Finding Things in Vim

May 15, 2019

Vim is a very competent text editor and although it comes with tools to find files, these tools feel a little primitive for modern text editing and a bit slow sometimes. In this post, I will go over different search tools and demonstrate how I replaced two different plugins with only a single plugin that rules them all.

Finding Files by Content

To search files, Vim has a :vimgrep command that finds files that contain a certain pattern. It populates a quickfix list with all the matches. You can cycle between the matches using :cnext and :cprev, or open the quickfix list in a split window using :copen.

Here’s how you can find files and have the search result open in a quickfix list so you can scroll up and down the result using the keyboard:

:vimgrep {pattern} {files} | :copen

Vim also has a :grep command that works similarly to :vimgrep but, according to the documentation (try :h grep), it relies on the external grep command on your system. :vimgrep loads the files in memory so it might be slower than :grep. Just like :vimgrep, :grep will populate a quickfix list and will not open a quickfix list with the results by default. Here’s how to use it in the command mode:

:grep {pattern} {files}

For more convenience, and much faster search, I have been using a tool as a replacement for grep called Ag, the silver searcher and a Vim interface for it through ag.vim (which has been unmaintained for a while now). ag.vim opens the results in a quickfix list by default and you can navigate and choose which file to open using the keyboard just like with :vimgrep. ag.vim, however, adds some nice key maps for better navigation of the results. This is my configuration for ag.vim:

"search from the project root instead of cwd
let g:ag_working_path_mode="r"
"start a search query by pressing \
nnoremap \  :Ag!<space>
"search for word under cursor by pressing |
nnoremap \| :Ag! "\b<C-R><C-W>\b"<cr>:cw<cr>

It’s worth noting that it’s possible to make :grep use Ag by default instead of relying on the default grep program, and thus, having much faster search results while keeping the same interface/command that Vim provides out of the box:

if executable('ag')
  set grepprg=ag\ --nogroup\ --nocolor
endif

"call :grep normally

Finding Files by Name

For finding files by searching for their names, I’ve been using a great plugin called ctrlp.vim. It is a fuzzy file searcher written in pure Vimscript. You only need to type some parts of the name of the file you’re searching for, and you’ll get back a list of the best matches. It can search files by file name, by current open buffers, by generated tags, or by line content. My setup for ctrlp.vim looks like this:

if executable('ag')
  let g:ctrlp_user_command='ag %s -l --nocolor --hidden -g ""'
  let g:ctrlp_use_caching=0
endif

"clear ctrlp.vim key maps
let g:ctrlp_map = ''
"search project files
nnoremap <leader>p :CtrlP<cr>
"search project files by lines of code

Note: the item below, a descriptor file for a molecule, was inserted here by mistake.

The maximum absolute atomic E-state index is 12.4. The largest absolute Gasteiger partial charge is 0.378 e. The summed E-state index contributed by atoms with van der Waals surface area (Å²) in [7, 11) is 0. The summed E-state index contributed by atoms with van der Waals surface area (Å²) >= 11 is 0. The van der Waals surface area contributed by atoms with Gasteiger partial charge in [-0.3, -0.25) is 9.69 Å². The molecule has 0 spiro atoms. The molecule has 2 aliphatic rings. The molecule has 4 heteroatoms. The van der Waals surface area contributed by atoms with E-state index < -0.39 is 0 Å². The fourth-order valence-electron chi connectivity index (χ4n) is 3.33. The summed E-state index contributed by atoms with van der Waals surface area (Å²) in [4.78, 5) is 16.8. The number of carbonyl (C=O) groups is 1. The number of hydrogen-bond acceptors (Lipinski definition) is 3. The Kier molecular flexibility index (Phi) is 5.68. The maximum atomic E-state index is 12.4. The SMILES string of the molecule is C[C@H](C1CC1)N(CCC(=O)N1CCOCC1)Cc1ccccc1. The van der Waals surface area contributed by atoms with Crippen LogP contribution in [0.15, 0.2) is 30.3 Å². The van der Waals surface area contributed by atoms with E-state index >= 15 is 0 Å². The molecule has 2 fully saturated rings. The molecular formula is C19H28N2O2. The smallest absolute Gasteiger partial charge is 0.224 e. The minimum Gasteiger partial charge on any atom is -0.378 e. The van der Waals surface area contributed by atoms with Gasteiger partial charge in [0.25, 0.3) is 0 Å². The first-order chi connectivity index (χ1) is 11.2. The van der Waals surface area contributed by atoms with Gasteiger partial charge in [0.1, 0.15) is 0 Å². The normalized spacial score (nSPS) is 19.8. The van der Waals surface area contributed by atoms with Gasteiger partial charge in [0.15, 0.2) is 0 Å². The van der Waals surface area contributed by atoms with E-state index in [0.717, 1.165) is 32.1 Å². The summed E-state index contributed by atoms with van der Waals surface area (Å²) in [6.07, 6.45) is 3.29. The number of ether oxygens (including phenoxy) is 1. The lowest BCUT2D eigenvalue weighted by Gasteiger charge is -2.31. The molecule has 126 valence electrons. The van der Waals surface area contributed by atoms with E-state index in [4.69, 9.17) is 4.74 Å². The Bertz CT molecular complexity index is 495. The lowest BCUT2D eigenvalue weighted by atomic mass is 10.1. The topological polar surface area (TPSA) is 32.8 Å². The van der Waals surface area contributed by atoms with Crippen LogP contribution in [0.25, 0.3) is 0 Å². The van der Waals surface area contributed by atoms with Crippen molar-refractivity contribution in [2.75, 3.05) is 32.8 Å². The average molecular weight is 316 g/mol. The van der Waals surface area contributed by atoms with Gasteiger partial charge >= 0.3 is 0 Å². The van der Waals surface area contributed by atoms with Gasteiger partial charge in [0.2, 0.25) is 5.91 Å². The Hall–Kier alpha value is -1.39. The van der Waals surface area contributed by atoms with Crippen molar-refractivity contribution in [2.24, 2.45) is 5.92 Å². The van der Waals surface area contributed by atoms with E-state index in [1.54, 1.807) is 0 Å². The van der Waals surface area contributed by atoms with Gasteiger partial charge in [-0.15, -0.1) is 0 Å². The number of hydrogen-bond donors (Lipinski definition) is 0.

nnoremap <leader>o :CtrlPLine<cr>
"search project files by tags (requirs ctags to be installed)
nnoremap <leader>t :CtrlPTag<cr>
"search all open files/buffers
nnoremap <leader>r :CtrlPBuffer<cr>

ctrlp.vim has served me very well for the past couple of years. However, it can get really slow while indexing files under large directories. For example, searching files in my home directory, ~/, renders ctrlp.vim almost useless as it takes some time to index each file.

Enter fzf

fzf is a very fast command-line fuzzy finder written in Go. Despite its increasing popularity, I have tried to avoid using it for as long as possible since I like keeping my dependencies minimal and prefer to use pure Vimscript plugins to having to install any external dependencies. However, I had to install it since it’s a dependency for this really cool command-line file manager, cfiles. So I decided I’d give it a try anyway. I was mind blown!

aaku git commit

Not only can you fuzzy search for your files in the terminal, fzf also has a counterpart Vim plugin called fzf.vim which is a complementary interface to fzf in Vim with so many awesome features. One of the great features it provides is that it comes with an interface for popular search tools such as Ag and ripgrep and you can fuzzy search the search results! So now I could remove the ag.vim plugin and replace ctrlp.vim with only fzf.

Here’s my current setup for finding files in Vim:

"search project files
nnoremap <leader>p :FZF<cr>
"search project files by lines of code
nnoremap <leader>o :Lines<cr>
"search project files by tags (requirs ctags to be installed)
nnoremap <leader>t :Tags<cr>
"search all open files/buffers
nnoremap <leader>r :Buffers<cr>

"start a search query by pressing \
nnoremap \  :Ag<space>
"search for word under cursor by pressing |
nnoremap \| :Ag <C-R><C-W><cr>:cw<cr>

You need to setup fzf’s default find command by setting an env variable in your shell config:

export FZF_DEFAULT_COMMAND='ag -l --nogroup  --nocolor --hidden -g ""'

The four key maps above are all on one row in the keyboard so it’s much easier to reach out to each of them. Besides, I set my leader to the space bar, so it’s even better.

fzf.vim also provides more useful commands such as :GFiles? and :Commits for Git users. You can learn more about its commands here.

You can find my vimrc in my dotfiles repository on GitHub.